In his classic text, The Jazz Language: A Theory Text for Jazz Composition and Improvisation, jazz pianist and educator Dan Haerle categorizes the most useful rootless voicings into two varieties: A voicings and B voicings. Haerle’s A voicings are built up from the 3rd (3-5-7-9). It is important to observe that a C Major 9 rootless A voicing (E-G-B-D) is equivalent to an E minor 7 chord (E-G-B-D).

Why use rootless voicings?

Why would you use a rootless voicing? First of all, the chord in step 3 (C-E-G-B-D) requires two hands for many players, limiting its possible applications. And even if you can reach all of the notes for C Major 9, try transposing it to D Major 9 (D-F♯-A-C♯-E) and you’ll likely find yourself out of reach. Secondly, when playing with a bass player, it isn’t necessary for the pianist to play the root of the chord. By omitting the root, jazz pianists can instead add beautiful harmonic colors like the 9th and still have their right hand free to improvise. Rootless voicings are not only for use with a bass player though. In fact, jazz pianists use rootless voicings in solo playing too, frequently preceding the voicing with its root, as in the example above.

Why do you need A and B voicings?
Tenor range is ideal register for rootless voicings.
The tenor register is ideal range for rootless voicings.

Note that an A voicing (3-5-7-9) will not always work for every major chord and context. For example, an A voicing for G Major 9 yields the notes B-D-F♯-A. This voicing sounds too muddy beginning on B2. However, raising it to B3, it becomes less practical for left hand comping because it starts to interfere with the range in which you would play a tune’s melody. Instead, the B voicing arranges the same notes up from the 7th (F♯-A-B-D) and places the notes squarely in the tenor register (D3–G4), perfect for comping.

G Major 9 A & B Jazz Piano Chord Voicing Options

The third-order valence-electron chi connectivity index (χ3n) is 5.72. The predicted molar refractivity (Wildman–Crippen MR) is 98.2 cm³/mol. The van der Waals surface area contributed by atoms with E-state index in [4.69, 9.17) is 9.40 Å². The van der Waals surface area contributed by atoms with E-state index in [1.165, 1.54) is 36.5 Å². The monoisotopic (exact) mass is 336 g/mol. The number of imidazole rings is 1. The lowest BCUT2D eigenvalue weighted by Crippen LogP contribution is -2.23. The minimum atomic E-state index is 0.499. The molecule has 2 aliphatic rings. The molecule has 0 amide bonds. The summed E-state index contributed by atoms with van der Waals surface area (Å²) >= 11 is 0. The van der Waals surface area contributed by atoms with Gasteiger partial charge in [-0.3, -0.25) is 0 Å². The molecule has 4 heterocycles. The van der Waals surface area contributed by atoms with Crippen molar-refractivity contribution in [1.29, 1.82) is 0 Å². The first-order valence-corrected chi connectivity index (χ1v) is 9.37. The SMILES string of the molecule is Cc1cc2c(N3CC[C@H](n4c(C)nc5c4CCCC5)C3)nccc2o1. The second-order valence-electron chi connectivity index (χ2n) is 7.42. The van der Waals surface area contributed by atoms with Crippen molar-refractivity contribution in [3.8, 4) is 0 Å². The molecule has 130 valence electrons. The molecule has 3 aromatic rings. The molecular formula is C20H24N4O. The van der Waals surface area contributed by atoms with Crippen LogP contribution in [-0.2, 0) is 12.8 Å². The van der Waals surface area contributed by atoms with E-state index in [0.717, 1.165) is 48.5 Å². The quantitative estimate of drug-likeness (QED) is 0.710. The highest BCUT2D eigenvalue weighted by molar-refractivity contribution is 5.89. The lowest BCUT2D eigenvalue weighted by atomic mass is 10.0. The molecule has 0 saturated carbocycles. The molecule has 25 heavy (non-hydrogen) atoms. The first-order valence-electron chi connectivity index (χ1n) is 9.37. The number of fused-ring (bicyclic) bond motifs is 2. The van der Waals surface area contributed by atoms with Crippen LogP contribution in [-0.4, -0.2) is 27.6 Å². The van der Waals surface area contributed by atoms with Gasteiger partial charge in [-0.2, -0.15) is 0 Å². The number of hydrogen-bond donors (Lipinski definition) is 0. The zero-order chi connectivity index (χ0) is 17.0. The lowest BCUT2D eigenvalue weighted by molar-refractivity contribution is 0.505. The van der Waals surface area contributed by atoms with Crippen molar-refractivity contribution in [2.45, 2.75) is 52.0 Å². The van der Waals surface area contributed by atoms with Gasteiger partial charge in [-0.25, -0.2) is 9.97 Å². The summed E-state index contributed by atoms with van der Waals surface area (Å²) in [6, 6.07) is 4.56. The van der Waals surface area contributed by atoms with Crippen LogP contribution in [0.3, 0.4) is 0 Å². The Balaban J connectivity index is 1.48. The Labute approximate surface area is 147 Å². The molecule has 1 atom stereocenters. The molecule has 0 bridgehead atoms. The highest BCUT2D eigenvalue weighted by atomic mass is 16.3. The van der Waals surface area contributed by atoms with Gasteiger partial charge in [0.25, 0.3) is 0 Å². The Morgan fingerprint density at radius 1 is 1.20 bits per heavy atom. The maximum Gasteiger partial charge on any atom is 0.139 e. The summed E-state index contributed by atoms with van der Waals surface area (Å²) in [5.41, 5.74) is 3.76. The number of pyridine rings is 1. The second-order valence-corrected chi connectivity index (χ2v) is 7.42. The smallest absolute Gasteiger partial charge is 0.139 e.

G Major 9 rootless A & B voicing options

Step 5: Rootless B Voicing

To convert an A voicing (3-5-7-9) from step 4 into a B voicing, simply bring the bottom two notes to the top. As a result, a B voicing for major chords is built 7-9-3-5. Our C Major 9 becomes B-D-E-G.

Step 5 Major - Rootless B Voicing
Jazzy Major Chords—Step 5: Rootless B Voicing (7th-9th-3rd-5th)

Notice that the B voicing contains a whole tone cluster in the middle between the 9th and the 3rd (B-DE-G). This gives the voicing a rich and full sound.

To get a feel for how these voicings sound with a bass player, be sure to download the backing tracks that accompany this lesson. The lesson sheet and backing tracks appear at the bottom of this page after logging in with your membership. You can also quickly transpose this lesson to any key with our Smart Sheet Music.

Some chords, like C Major 9, work great for comping in both A and B voicings. You’ll find that other chords, like G Major 9, will lend themselves more naturally to one voicing or the other for left hand use. However, you’ll still want to learn all your rootless voicings in both hands. While that G Major 9 A voicing is not the best option for your left hand, it’s a great choice to harmonize a G Major 9 with your right hand when you have an A in the melody.

G Major 9 A Voicing in Right Hand Jazz Piano Chords
G Major 9 rootless A voicing used in melodic harmonization.

Alternate Jazz Piano Major Chord

In the previous section, we examined 5 steps to covert a C Major triad to a C Major 9 rootless voicing. Remember, a major 9 chord also contains the major 7th as well. However, there is a popular alternate voicing that jazz pianists use on major chords besides the Major 9 sound. It’s called a major 6/9 voicing. In a major 6/9 voicing, the major 6th substitutes for the major 7th. Otherwise, the steps for building a C 6/9 are very similar.

Step 1: Major Triad

Step 1 for building a C 6/9 is to start with a major triad.

Alternate Jazz Chord for Major—Step 1: Begin with major triad
Alternate Jazz Chord for Major—Step 1: Begin with major triad

Step 2: Add the Major 6th

The second step to build a C 6/9 is to add the major 6th.

Alternate Jazz Piano Voicing for Major chords—Step 2: Add major 6th above root
Alternate Jazz Chord for Major—Step 2: Add major 6th above root

To find the major 6th, you can use either of the following methods:

  • Add the 6th degree of the major scale built on the root
  • Go up a whole step from the 5th of the triad

Great job! This chord is called a C6. In the next step, you’ll add one more note to get a jazzy 6/9 sound.

Step 3: Add Major 9th

The third step to build a C 6/9 chord is to add the 9th.

Alternate Jazz Piano Chord for Major—Jazzy 6/9 sound cluster